While Samuel Beckett did not explicitly comment on politics in his dramatic works, the personal essays he crafted during the beginning of his career, as well as his work as a translator, corroborate the assumption that he was a man with political interests, and found subtle ways to advocate justice where he felt it lacked (Morin 159). Though Beckett did not wish for an examination of his personal life to become synonymous with an interpretation of his art, his political and sociocultural exposures make the potential connotations of his dramatic works all the richer and more varied. Instead of using his background and political affiliations to limit interpretations of his dramatic works to his life alone, or to one ideology, one might perhaps explore the methods of subjugation that recur in his works and how they transcend ideology. His plays would never be about his background alone, but as he was witness to the formation of the Irish Free State, Nazi Germany and its effect on France, unrest during World War II, the Algerian War of Independence, and censorship—on many fronts—his experiences and intellectual correspondences certainly provided fodder for political commentary, however discreet (Morin 159). This thesis will avoid metaphysical interpretations to examine how Beckett’s dramatic works might comment on deception and exploitation in the real or actual, and thus will attempt to see Beckett’s stage as a metonym for the world. Of interest will be topics identity, responsibility, representation, and right to representation and/or expression. It will examine how Beckett’s protagonists represent the individual under subjugation; how the condition of his audiences represents the responsibility and/or complicity of the general public in systems of inequality; how procedures and tactics of mastery deployed by his antagonists serve as allegory for domination in the world; and the means by which contemporary directors might reimagine Beckett, in light of the claim inherent in his works that artistic representation always fails to serve its intended signified in totality.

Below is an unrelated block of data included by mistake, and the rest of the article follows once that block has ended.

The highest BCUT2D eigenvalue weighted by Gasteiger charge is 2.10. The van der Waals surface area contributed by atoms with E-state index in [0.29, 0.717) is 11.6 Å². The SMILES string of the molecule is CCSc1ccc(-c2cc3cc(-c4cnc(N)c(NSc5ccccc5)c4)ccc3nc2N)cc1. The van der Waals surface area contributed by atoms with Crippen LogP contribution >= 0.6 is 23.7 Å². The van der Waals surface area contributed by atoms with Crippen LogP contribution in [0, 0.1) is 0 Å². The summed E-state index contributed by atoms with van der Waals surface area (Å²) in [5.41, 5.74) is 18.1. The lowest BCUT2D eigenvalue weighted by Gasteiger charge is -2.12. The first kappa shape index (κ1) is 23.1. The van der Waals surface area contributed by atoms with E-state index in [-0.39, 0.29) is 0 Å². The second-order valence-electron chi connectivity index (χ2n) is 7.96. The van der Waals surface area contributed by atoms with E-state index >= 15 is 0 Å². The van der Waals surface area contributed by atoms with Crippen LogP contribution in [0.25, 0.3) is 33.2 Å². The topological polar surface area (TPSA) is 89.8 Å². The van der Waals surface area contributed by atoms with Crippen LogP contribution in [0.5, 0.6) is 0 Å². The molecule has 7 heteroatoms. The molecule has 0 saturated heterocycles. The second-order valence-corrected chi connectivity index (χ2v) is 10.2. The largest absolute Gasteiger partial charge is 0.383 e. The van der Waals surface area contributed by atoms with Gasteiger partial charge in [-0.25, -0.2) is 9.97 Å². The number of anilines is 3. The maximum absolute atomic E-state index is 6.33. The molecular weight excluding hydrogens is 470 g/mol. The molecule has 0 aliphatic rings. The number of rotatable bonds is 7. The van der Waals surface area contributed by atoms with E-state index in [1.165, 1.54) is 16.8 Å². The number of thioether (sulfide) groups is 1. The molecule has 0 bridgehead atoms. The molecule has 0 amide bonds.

|School:||State University of New York at Buffalo|
|School Location:||United States -- New York|
|Source:||MAI 81/8(E), Masters Abstracts International|
|Subjects:||British and Irish literature|
|Keywords:||Agency, Indivdiual, Mastery, Representation, Beckett, Samuel|
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